Close to Home: A chance to extend Petaluma’s Putnam Park
Petaluma residents have worked for years to protect the old Scott Ranch property on the western edge of town from suburban development. We now have a one-time opportunity to secure this land forever for public enjoyment, the protection of sensitive wildlife habitat and the betterment of Sonoma County.
The property, known for its iconic red barns, was historically a dairy farm and is now owned by developer Davidon Homes. Kelly Creek flows through the former ranch land and provides high-quality habitat for the California red-legged frog, which is listed by the federal government as a threatened species. Adjacent to this property sits Helen Putnam Regional Park, a beautiful park that Sonoma County residents have treasured for decades.
The community, led by the grass-roots group Petalumans for Responsible Planning, has opposed Davidon’s plans to build as many as 93 homes on the property, pushing back against multiple development scenarios over the past 15 years. Now, Davidon has agreed to scale back its plans and sell most or all of the land to the nonprofit Kelly Creek Protection Project. This is great news for all of us.
As a willing seller, Davidon has signed an agreement with the Kelly Creek organization that offers two options. In the ideal scenario, the community would support Kelly Creek’s efforts to raise $11 million by Dec. 1 to purchase the entire 58-acre property, then turn it over to Sonoma County as an extension of Putnam Park.
As an alternative, if we raise $4.1 million by Sept. 1, we could buy 44 acres, including the most environmentally sensitive and best park land on the site. If we reach $4.1 million, but fall short of the full $11 million needed by the December deadline, Davidon has agreed to build no more than 28 homes on the remaining 14 acres, located on the north side of the land, away from Kelly Creek.
The Sonoma County Regional Parks Department is in full support of this proposed park expansion. The Sonoma Land Trust already has $1 million on hand to convert the land to a public park. We need an entrance from D Street for hikers and bikers, parking lots, restrooms, a trail connection to the top of Putnam Park and repairs to the old ranch buildings.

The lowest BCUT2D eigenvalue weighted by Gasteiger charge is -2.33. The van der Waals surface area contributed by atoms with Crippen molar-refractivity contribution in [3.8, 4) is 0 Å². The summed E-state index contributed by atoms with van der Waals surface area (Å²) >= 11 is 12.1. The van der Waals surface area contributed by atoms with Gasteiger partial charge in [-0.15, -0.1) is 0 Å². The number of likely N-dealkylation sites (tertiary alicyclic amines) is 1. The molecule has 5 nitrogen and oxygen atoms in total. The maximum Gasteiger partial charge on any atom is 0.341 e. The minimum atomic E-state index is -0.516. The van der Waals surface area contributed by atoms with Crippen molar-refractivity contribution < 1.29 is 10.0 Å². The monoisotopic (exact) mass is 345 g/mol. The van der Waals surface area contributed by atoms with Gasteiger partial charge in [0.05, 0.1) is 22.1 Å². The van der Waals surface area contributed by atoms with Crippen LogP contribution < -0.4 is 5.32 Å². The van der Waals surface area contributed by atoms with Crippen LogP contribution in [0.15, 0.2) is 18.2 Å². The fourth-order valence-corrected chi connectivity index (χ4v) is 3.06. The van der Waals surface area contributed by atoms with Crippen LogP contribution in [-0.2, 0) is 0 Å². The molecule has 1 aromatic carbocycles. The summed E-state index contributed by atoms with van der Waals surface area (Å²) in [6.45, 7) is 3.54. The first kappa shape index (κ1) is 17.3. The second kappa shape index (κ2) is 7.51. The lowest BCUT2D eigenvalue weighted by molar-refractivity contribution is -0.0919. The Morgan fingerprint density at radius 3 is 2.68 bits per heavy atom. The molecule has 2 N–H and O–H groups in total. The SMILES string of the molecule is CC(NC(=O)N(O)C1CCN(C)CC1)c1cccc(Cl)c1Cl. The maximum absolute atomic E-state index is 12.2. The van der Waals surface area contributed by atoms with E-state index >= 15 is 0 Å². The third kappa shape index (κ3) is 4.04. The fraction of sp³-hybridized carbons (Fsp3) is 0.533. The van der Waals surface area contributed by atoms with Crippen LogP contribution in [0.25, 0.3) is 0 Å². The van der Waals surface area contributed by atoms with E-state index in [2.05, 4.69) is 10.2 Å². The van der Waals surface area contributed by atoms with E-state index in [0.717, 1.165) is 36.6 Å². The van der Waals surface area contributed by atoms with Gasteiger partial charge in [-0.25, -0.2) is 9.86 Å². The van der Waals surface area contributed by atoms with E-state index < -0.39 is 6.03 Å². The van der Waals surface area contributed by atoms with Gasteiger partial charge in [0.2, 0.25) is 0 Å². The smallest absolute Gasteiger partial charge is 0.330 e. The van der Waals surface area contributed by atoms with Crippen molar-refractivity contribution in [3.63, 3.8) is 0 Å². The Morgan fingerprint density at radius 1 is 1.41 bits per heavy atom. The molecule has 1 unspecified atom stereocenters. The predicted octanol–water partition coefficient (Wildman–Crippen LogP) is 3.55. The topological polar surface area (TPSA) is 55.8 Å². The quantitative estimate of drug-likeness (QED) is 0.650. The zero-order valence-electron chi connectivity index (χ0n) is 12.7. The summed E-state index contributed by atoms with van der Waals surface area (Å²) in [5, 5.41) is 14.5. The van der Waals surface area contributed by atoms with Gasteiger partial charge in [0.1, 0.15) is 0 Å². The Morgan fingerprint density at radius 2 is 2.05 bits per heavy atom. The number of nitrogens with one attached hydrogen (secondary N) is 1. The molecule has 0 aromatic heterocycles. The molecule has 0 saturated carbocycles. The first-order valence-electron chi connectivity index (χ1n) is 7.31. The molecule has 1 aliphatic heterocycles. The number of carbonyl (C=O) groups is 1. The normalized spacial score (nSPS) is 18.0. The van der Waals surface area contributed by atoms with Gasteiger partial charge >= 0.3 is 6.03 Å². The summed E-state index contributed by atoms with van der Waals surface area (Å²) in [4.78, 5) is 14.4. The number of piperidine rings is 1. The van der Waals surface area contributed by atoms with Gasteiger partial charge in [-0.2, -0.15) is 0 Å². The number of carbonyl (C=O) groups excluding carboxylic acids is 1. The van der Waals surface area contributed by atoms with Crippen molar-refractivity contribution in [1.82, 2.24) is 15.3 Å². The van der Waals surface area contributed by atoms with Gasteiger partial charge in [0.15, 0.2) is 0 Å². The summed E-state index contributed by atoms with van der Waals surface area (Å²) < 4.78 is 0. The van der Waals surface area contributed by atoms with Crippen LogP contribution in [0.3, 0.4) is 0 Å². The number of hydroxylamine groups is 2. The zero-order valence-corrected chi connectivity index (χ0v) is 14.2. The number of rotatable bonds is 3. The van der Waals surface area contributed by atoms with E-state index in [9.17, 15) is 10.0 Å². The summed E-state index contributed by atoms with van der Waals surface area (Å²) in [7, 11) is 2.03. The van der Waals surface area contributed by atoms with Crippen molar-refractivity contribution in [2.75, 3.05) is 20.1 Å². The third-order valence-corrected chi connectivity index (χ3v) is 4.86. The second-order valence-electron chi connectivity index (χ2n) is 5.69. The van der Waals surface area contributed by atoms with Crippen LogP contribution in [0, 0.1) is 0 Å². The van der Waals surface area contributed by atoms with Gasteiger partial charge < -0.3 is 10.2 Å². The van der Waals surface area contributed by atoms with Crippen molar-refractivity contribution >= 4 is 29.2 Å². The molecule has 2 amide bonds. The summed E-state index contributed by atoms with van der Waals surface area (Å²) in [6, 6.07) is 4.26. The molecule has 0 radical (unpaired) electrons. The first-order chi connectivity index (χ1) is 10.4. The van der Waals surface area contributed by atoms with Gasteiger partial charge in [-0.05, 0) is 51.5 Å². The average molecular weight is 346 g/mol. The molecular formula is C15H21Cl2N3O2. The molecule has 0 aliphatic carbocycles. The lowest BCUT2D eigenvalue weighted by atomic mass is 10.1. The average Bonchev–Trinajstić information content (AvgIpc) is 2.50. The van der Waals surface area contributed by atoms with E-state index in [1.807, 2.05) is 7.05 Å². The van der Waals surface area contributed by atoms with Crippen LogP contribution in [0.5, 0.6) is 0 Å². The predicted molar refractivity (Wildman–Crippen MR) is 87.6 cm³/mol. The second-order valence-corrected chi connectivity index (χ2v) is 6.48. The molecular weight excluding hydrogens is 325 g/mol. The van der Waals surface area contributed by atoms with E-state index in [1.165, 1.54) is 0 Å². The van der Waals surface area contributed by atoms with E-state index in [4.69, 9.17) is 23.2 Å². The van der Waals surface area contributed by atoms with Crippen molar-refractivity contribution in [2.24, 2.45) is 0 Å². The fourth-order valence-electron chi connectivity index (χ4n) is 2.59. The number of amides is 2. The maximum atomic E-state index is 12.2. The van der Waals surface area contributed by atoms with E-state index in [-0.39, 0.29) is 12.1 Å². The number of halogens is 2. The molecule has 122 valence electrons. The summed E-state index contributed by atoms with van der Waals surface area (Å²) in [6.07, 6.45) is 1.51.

We already have $3 million in hand. If we can raise an additional $1 million in the next two months, we can extend Putnam Park down to Windsor Drive and D Street, opening up recreational access to more people, preserving the most critical wildlife habitat and the iconic red barns in perpetuity.
Either land purchase option would be a win for everyone. Davidon gets a return on its investment, while the people of Sonoma County get an expanded park that preserves our history, protects local quality of life and enhances our region’s wildlife and recreational values.
I urge my fellow community members throughout Sonoma County to help the Kelly Creek Protection Project raise the remaining funds required to save this unique parcel of land. You can be part of the solution that so many of us have worked for, and that residents and visitors alike will benefit from, now and far into the future. The Kelly Creek Protection Project will seek grants and foundation funds, but we will also need to bring in substantial donations from individuals and local businesses to reach our ambitious fundraising goals.
Putnam Park is a truly special place, and the addition of the old Scott Ranch land would enhance its accessibility and value to the region tremendously.
For more information, including the terms of the sale agreement and how to donate, please go to extendputnampark.org.
Greg Colvin is the director of Earth Island Institute’s Kelly Creek Protection Project. He lives in Petaluma.
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